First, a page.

War of Words

Not too long ago I had a hearty chuckle at Major League Soccer Players Union boss Bob Foose, whose dire warnings about how FIFA would throw the US out of the World Cup if MLS didn't cave in to the players was met with derision far and wide.

As I said at the time, I'm sure Foose is good at his job but the US Soccer community isn't as stupid as he apparently thought and, frankly, knows a steaming pile of crapola when they see it.

Be that as it may, this statement, coming hard on the heels of comments like the ones he made in THIS ARTICLE, made it clear the Union was demanding that the league toss out the business model which created it, a position which struck most observers as unreasonable at best.

After all, the owners started a business where there was none before, and created jobs for hundreds of American players. For those players to then demand that they themselves get to redesign the leagues' business structure isn't an easy sell.

Particularly in light of Commissioner Garbers' (entirely correct) response that MLS has no intention whatever of making major structural changes, which created the impression that there was little room for compromise, it's interesting but not surprising that we've heard nary a sound from Foose since.

Of course, it's normally bad policy in situations like this to center a PR effort around an obscure lawyer nobody has ever heard of instead of players that everybody loves and respects, and it appears that the MLSPU has figured that out. Nothing personal, but Foose can take a flying you-know-what for all anyone cares.

Conversely, comments like the ones CREW KEEPER WIL HESMER to Shawn Mitchell back in early November, when he said "Based off of what was last proposed, this doesn't end well" have been nipped in the bud, as well they should.

Putting a nice smiley face on a naked power play and greedfest like a CBA negotiation isn't easy. Everybody wants to appear to be the aggrieved party. Normally, the players try to make the case that they're just working stiffs, lunchpail carrying guys who are just trying to put food on the table.

That of course is much easier in MLS than, say, Major League baseball where, for the players, "tightening the belt" means laying off one of the gardeners.

For their part, MLS has had little to say beyond the fact that a) they're not redesigning MLS and b) talking about a strike and/or lockout is both counterproductive and premature.

Otherwise they've said nothing, one good reason being that they don't have to, since the players have a much higher stake in not appearing to be the bad guys.

If everyone concludes that the owners are the worst labor oppressors since Henry Ford they're still going to come out and see the players play. If fans conclude that the players are nothing but a bunch of greedy, self-absorbed whiners, it has much more dire consequences for everybody.

Which brings us to the FIFPro statement from Monday, which makes it clear that a) FIFPro is even more irrelevant and clueless than we already thought and b) the union has trotted out Landon Donovan as their public face.

The first thing you notice about the FIFPro statement is that it's exactly the same statement they issued a month ago, including the same ridiculous stuff about MLS being a "cabal".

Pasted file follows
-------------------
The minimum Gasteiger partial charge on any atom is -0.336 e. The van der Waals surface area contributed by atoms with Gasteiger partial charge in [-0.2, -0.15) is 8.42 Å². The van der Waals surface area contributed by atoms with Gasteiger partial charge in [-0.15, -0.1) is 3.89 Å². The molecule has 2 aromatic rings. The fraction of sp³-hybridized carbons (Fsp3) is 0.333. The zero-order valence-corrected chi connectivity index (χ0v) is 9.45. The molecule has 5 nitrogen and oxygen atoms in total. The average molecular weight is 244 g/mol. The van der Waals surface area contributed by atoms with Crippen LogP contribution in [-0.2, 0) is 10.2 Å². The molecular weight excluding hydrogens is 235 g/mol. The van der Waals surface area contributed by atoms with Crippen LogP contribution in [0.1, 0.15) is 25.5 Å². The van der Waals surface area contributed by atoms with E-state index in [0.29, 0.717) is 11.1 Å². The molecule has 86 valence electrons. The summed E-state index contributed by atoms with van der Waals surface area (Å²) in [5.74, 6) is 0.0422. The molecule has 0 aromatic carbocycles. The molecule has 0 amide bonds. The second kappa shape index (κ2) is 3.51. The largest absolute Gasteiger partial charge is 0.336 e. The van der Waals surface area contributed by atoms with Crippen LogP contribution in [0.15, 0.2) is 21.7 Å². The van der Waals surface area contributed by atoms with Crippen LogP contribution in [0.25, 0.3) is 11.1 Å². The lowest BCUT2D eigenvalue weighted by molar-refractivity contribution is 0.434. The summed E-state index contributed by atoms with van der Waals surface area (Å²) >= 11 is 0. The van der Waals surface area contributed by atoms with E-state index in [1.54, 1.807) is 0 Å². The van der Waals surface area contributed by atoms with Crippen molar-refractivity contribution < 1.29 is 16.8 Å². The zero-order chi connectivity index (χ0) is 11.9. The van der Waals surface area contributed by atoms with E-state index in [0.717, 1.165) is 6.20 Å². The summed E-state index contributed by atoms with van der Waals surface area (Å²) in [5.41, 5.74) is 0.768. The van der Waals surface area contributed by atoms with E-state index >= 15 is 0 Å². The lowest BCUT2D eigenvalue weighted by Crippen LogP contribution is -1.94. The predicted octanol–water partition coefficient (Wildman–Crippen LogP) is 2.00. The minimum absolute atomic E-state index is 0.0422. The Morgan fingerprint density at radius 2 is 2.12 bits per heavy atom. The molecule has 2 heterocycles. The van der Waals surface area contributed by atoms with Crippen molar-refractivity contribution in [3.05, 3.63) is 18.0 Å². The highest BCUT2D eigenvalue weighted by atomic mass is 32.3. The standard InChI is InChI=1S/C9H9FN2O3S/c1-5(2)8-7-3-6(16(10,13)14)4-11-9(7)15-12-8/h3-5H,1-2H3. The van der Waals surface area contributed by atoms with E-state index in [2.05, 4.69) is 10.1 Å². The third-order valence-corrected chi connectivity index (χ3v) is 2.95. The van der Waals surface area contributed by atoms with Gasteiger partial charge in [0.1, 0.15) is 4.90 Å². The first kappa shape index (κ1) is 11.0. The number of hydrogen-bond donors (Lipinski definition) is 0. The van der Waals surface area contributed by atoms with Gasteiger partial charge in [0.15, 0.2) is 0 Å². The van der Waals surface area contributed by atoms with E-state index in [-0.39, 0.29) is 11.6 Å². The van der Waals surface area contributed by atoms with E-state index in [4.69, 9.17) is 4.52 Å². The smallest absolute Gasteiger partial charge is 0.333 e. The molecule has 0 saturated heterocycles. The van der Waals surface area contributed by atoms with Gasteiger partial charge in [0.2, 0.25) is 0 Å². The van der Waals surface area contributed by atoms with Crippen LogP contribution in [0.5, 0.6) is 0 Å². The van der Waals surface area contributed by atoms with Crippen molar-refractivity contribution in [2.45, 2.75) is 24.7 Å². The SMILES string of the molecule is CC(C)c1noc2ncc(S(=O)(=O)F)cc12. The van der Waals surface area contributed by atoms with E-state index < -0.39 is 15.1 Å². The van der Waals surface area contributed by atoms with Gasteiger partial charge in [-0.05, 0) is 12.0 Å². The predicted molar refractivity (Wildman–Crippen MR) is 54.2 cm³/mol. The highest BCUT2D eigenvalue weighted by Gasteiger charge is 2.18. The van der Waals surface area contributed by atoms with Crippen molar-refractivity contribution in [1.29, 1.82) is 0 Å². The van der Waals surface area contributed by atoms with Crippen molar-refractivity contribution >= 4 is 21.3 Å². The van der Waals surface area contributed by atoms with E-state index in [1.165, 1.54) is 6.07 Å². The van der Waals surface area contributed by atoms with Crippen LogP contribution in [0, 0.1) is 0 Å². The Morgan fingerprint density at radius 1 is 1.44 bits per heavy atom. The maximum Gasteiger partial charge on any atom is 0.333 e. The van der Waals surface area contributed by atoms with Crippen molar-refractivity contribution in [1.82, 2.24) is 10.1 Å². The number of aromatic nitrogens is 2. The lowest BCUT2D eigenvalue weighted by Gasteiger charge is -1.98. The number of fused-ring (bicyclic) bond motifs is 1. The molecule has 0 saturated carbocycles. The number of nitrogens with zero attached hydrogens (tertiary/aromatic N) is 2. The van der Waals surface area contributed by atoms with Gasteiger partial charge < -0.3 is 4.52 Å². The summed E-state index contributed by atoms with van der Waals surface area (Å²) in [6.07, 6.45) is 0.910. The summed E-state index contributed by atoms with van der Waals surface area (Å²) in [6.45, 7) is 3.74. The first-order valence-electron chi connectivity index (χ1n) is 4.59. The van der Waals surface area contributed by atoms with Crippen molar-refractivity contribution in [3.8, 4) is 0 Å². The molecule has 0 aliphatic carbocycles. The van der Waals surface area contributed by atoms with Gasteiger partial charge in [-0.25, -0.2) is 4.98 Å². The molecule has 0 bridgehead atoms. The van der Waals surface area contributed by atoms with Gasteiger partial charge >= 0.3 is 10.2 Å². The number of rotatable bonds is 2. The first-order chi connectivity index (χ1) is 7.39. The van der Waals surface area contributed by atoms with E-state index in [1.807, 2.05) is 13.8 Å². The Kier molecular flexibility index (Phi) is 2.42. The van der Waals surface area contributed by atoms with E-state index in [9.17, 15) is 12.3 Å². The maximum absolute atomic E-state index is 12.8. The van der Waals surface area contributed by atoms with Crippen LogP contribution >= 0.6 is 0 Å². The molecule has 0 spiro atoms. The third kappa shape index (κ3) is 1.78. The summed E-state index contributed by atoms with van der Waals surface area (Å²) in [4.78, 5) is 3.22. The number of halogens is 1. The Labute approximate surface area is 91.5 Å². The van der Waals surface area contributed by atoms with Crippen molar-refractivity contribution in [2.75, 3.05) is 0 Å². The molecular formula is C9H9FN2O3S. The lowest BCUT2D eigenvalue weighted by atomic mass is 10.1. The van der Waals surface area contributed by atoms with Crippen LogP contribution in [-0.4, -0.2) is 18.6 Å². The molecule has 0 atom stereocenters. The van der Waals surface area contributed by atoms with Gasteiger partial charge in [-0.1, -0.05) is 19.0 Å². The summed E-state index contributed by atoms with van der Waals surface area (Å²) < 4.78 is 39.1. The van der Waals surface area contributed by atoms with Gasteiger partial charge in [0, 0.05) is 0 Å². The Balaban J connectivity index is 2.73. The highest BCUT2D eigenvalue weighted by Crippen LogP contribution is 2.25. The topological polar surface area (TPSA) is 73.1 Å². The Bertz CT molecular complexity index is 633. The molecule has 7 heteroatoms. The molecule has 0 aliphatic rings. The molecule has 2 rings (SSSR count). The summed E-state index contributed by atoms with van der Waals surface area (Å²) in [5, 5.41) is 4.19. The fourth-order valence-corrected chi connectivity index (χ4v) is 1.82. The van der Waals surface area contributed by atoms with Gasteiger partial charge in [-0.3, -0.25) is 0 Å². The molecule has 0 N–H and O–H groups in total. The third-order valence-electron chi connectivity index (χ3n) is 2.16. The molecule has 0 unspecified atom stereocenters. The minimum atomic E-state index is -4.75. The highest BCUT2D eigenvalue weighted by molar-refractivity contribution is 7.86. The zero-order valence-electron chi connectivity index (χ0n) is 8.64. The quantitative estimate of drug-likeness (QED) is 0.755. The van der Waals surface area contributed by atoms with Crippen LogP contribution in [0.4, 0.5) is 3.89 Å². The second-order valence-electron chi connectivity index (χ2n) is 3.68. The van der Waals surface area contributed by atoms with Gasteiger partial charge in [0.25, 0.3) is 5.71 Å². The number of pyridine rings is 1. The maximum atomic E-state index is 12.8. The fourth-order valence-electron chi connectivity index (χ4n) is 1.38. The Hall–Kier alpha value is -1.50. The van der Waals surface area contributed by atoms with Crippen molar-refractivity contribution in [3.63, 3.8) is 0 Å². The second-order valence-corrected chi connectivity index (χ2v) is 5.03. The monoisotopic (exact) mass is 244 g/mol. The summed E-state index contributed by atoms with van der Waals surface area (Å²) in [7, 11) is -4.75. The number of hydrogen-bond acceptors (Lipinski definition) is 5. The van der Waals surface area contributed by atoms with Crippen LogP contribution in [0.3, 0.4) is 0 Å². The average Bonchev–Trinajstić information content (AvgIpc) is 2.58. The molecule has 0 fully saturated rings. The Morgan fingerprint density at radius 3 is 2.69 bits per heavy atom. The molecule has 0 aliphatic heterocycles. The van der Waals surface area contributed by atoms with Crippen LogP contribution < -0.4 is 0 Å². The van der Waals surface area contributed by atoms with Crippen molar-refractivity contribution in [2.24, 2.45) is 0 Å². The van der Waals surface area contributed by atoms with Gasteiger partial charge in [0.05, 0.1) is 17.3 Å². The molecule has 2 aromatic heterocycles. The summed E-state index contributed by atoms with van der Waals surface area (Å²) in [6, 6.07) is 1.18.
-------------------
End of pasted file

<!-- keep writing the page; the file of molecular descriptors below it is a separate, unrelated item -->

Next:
Someone needs to tell them that a United States Federal Court has ruled that MLS is not anything of the sort, and them repeating the charge is not only unhelpful but, frankly, makes them look like idiots.

Increasingly, the go-to guy in all of this is FAKE SIGI who links today to, among other things, comments from Peter Wilt, an excellent piece by Beau Dure and some intersting stuff on Pitch invasion.

(And despite the deranged mewlings from North of the Ice Curtain, no, FS isn't me. Would that it was so, since one of these days he'll probably have my job and I'll have to become Fake Preki or something.)

Anyway, FS provides some excellent commentary on the FIFPro position, and I would only add that while it was irrelevant when it was first issued it's even more so now that everyone has been deriding it for a month.

Thankfully, they've dropped the ludicrous "demand" that FIFA intercede, since FIFA is about as likely to try and overturn a US Court ruling or fight US labor laws as they are to demand that Jack Warner pay that one million dollar fine from 2006 for kiting tickets.

Still, with 24 days to go before a deadline that few people think will be significantly extended, the PLAYERS HAVE STRUCK UPON A UNIFIED MESSAGE, and it's a good one:

We're just asking for "the same rights that players around the world enjoy".

It's interesting that both Donovan and Keller use the same terms. It's almost as if someone is providing talking points. Imagine that.

Bottom line, there was no reason for the FIFPro to re-release the same tired litany of abuses except that they now have Donovan and Keller quotes, and that, I think, is the point.

The mistake, I think, is that the MLSPU seems to feel FIFPro means something to somebody, which smells a lot like a Foose kind of program. FIFPro is almost entirely irrelevant even in Europe, although FIFA gives them lip service. In the US, the DAR has more influence on public opinion.

The Union is on the right track with Donovan and Keller and the not-entirely-accurate-but-close-enough-for-the-purpose "we want the same rights as everybody else" meme, which rings nicely in American ears.

The fact that Donovans' statement appears to have been scripted for him by Foose & Co. is entirely beside the point. That's normal and expected.

What's interesting is that Foose may feel he's losing the public debate and needs to mount a better defense. What he hopes to gain is anybody's guess.

Just a word of advice though: forget FIFPro, Bob. Maybe they sound impressive to you, but nobody cares.

Landon, on the other hand: heck, even the Mexicans like him now.